All these groups extract money from economic activities in the area, including mining. This is accomplished by levying illicit taxes on the minerals extracted at the mine site, illegal tolls levied on the transportation routes and circumventing legal taxed trading activities. It is estimated that 20-40% of the financing of these armed groups comes from illegal taxes on mining. Other revenue streams include cattle, agricultural crops, sugar, lumber, charcoal and oil.

Mining in the DRC

Since the eastern DRC is remote and nearly inaccessible to modern mining methods, mining activities are artisanal and simple subsistence mining is done by the local populations. The population has gravitated to this profession as it is more profitable than their historical agricultural production. Mining activities in this region rely on basic hand tools of picks and shovels. Some even dig with their hands to extract the minerals. Safe mining practices are unknown and the conditions under which the miners work are harsh and dangerous. Child labor is not unheard of in the mines. It is estimated that there are over 2 million artisanal miners in the DRC. Each miner toils to support around 5 dependents.

The Supply Chain: From the Mines to Where?

Tantalum, tin and tungsten are mined as the ores cassiterite (tin), columbite-tantalite (tantalum), and wolframite (tungsten). In many mines tin and tantalum containing ores are co-located. Tantalum and tungsten ores can also be extracted from the same location. Once mined, these minerals are then sold to small-scale traders at the mine sites. The traders hire porters to carry 100 pounds sacks of the minerals out of the area by foot to consolidation points. It is here they are mixed with loads from other mines and transported by truck or airplane to the border. At the border the loads are sold to trading houses. These trading houses may do some preliminary processing to ready them for transport in lots of 25 tons. From these border points, the trading houses export the minerals both legally (declared to the DRC authorities) and illegally (not declared) to mineral trading houses in neighboring countries. The DRC-origin minerals are mixed with those received from other mines in the region before they finally leave the African continent for the smelters (mostly in Asia). The smelters receive the shipments and mix it with mineral stock from other countries. After smelting, it is impossible to technically determine the origin of the material.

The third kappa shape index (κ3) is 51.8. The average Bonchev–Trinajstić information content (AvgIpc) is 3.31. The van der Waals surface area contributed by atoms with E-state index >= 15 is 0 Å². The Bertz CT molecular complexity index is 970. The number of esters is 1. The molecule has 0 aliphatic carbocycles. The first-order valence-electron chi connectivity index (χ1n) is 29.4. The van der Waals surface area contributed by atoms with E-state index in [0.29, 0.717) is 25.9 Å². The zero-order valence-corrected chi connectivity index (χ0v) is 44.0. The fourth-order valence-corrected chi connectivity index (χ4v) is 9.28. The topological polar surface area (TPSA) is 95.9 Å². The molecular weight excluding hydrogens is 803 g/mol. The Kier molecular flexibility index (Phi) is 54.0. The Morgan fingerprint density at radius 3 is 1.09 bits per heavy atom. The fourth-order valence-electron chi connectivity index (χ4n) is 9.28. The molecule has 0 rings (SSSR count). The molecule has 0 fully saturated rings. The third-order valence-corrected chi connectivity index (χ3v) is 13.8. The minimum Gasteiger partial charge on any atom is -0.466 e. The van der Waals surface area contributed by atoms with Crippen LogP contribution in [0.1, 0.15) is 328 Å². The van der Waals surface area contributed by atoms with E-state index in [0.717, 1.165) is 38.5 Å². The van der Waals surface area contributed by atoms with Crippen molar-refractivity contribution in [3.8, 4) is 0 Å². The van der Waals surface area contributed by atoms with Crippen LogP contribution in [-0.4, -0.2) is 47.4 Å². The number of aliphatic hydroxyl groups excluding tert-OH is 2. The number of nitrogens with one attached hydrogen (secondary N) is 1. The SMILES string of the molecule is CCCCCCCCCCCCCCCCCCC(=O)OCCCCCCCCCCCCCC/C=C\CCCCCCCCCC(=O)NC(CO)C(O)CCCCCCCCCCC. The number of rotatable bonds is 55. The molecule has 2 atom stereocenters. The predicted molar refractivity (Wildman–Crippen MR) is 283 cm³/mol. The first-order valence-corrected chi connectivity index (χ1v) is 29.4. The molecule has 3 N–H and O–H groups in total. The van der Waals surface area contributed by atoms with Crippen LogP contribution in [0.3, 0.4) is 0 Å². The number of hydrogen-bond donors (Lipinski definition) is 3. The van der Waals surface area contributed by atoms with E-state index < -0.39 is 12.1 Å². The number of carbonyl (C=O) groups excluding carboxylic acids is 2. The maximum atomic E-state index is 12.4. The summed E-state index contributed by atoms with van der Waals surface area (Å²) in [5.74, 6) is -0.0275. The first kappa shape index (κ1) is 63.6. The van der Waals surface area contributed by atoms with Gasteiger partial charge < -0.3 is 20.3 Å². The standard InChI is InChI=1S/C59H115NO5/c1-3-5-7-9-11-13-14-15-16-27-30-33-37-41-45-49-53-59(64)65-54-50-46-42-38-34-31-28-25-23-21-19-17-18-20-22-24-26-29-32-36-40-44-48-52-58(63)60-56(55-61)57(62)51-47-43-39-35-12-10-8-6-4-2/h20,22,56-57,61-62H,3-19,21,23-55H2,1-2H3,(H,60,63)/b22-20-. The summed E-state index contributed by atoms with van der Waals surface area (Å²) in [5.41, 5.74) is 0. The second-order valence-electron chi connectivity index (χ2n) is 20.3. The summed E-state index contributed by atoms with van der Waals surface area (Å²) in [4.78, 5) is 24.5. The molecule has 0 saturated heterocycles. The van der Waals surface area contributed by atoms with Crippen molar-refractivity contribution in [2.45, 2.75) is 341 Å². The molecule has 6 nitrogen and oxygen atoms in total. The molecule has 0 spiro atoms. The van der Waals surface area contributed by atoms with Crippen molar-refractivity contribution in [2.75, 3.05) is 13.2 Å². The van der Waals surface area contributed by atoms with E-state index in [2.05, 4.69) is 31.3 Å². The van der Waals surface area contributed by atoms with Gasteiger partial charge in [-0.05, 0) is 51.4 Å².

Conflict MineralsSupply Chain
 

The fourth member of the conflict mineral family is gold. Most gold smuggled out of the country uses clandestine ad hoc networks. Artisanally mined gold is in the form of small nuggets, flakes or dust. These can easily be concealed in clothing or possessions or hidden in other goods of commerce.

Dodd-Frank Impact on Human Rights Violations in the DRC

According to the GAO report “While cutting the illicit incomes (sic. from conflict minerals) of certain illegal armed groups and some Congolese military units would reduce the incentive for their members to remain in the area, it is difficult to determine the extent to which their numbers or involvement in human rights violations would be reduced.” Recent research indicates that it is the breakdown of the rule of law in the area that is the primary contributor to the violence in the region.